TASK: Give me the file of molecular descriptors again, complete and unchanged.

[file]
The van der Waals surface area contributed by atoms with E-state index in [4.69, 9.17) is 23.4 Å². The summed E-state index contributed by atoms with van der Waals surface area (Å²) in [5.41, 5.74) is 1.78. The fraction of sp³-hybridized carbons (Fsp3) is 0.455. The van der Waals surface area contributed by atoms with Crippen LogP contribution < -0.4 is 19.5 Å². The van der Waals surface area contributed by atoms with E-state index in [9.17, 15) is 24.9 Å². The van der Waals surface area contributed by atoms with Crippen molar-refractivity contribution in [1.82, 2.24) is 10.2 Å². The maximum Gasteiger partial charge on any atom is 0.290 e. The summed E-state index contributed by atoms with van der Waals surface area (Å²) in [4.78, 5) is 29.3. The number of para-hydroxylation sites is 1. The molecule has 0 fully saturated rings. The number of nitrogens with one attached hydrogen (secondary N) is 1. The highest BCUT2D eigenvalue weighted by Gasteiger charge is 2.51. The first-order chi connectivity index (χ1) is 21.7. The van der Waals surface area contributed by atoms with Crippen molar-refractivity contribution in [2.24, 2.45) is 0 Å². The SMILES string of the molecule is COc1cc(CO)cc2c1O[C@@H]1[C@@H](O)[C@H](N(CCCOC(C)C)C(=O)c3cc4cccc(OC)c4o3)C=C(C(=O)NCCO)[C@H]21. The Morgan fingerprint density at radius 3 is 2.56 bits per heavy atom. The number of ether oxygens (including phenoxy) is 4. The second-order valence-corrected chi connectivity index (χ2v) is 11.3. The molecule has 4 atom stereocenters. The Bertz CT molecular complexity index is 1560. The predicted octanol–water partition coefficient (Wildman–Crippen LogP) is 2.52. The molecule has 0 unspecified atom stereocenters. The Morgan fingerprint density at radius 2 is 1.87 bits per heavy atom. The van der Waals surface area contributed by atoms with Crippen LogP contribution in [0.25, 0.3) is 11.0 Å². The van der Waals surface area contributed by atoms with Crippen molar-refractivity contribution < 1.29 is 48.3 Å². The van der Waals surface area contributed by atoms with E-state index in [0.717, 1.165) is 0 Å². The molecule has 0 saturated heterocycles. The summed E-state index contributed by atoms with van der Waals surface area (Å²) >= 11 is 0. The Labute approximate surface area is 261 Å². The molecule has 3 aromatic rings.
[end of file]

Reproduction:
The van der Waals surface area contributed by atoms with E-state index in [4.69, 9.17) is 23.4 Å². The summed E-state index contributed by atoms with van der Waals surface area (Å²) in [5.41, 5.74) is 1.78. The fraction of sp³-hybridized carbons (Fsp3) is 0.455. The van der Waals surface area contributed by atoms with Crippen LogP contribution < -0.4 is 19.5 Å². The van der Waals surface area contributed by atoms with E-state index in [9.17, 15) is 24.9 Å². The van der Waals surface area contributed by atoms with Crippen molar-refractivity contribution in [1.82, 2.24) is 10.2 Å². The maximum Gasteiger partial charge on any atom is 0.290 e. The summed E-state index contributed by atoms with van der Waals surface area (Å²) in [4.78, 5) is 29.3. The number of para-hydroxylation sites is 1. The molecule has 0 fully saturated rings. The number of nitrogens with one attached hydrogen (secondary N) is 1. The highest BCUT2D eigenvalue weighted by Gasteiger charge is 2.51. The first-order chi connectivity index (χ1) is 21.7. The van der Waals surface area contributed by atoms with Crippen molar-refractivity contribution in [2.24, 2.45) is 0 Å². The SMILES string of the molecule is COc1cc(CO)cc2c1O[C@@H]1[C@@H](O)[C@H](N(CCCOC(C)C)C(=O)c3cc4cccc(OC)c4o3)C=C(C(=O)NCCO)[C@H]21. The Morgan fingerprint density at radius 3 is 2.56 bits per heavy atom. The number of ether oxygens (including phenoxy) is 4. The second-order valence-corrected chi connectivity index (χ2v) is 11.3. The molecule has 4 atom stereocenters. The Bertz CT molecular complexity index is 1560. The predicted octanol–water partition coefficient (Wildman–Crippen LogP) is 2.52. The molecule has 0 unspecified atom stereocenters. The Morgan fingerprint density at radius 2 is 1.87 bits per heavy atom. The van der Waals surface area contributed by atoms with Crippen LogP contribution in [0.25, 0.3) is 11.0 Å². The van der Waals surface area contributed by atoms with Crippen molar-refractivity contribution < 1.29 is 48.3 Å². The van der Waals surface area contributed by atoms with E-state index in [0.717, 1.165) is 0 Å². The molecule has 0 saturated heterocycles. The summed E-state index contributed by atoms with van der Waals surface area (Å²) >= 11 is 0. The Labute approximate surface area is 261 Å². The molecule has 3 aromatic rings.